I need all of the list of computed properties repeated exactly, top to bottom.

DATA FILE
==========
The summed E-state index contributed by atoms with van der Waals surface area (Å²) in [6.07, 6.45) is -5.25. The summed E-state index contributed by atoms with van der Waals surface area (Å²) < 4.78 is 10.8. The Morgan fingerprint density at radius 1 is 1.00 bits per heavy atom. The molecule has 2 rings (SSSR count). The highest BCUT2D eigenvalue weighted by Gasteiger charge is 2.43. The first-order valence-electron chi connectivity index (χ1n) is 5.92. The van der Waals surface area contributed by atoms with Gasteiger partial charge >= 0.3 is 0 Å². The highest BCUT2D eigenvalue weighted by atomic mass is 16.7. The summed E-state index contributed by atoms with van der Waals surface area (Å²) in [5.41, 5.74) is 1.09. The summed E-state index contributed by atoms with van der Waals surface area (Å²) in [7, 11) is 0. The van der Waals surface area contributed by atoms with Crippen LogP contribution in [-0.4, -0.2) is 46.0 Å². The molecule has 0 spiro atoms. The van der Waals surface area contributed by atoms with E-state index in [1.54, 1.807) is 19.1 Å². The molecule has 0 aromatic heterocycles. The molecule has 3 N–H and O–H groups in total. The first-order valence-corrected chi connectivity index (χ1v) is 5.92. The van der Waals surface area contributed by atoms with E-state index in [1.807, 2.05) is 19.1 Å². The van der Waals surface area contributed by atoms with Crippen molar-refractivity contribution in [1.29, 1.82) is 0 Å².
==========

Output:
The summed E-state index contributed by atoms with van der Waals surface area (Å²) in [6.07, 6.45) is -5.25. The summed E-state index contributed by atoms with van der Waals surface area (Å²) < 4.78 is 10.8. The Morgan fingerprint density at radius 1 is 1.00 bits per heavy atom. The molecule has 2 rings (SSSR count). The highest BCUT2D eigenvalue weighted by Gasteiger charge is 2.43. The first-order valence-electron chi connectivity index (χ1n) is 5.92. The van der Waals surface area contributed by atoms with Gasteiger partial charge >= 0.3 is 0 Å². The highest BCUT2D eigenvalue weighted by atomic mass is 16.7. The summed E-state index contributed by atoms with van der Waals surface area (Å²) in [5.41, 5.74) is 1.09. The summed E-state index contributed by atoms with van der Waals surface area (Å²) in [7, 11) is 0. The van der Waals surface area contributed by atoms with Crippen LogP contribution in [-0.4, -0.2) is 46.0 Å². The molecule has 0 spiro atoms. The van der Waals surface area contributed by atoms with E-state index in [1.54, 1.807) is 19.1 Å². The molecule has 0 aromatic heterocycles. The molecule has 3 N–H and O–H groups in total. The first-order valence-corrected chi connectivity index (χ1v) is 5.92. The van der Waals surface area contributed by atoms with E-state index in [1.807, 2.05) is 19.1 Å². The van der Waals surface area contributed by atoms with Crippen molar-refractivity contribution in [1.29, 1.82) is 0 Å².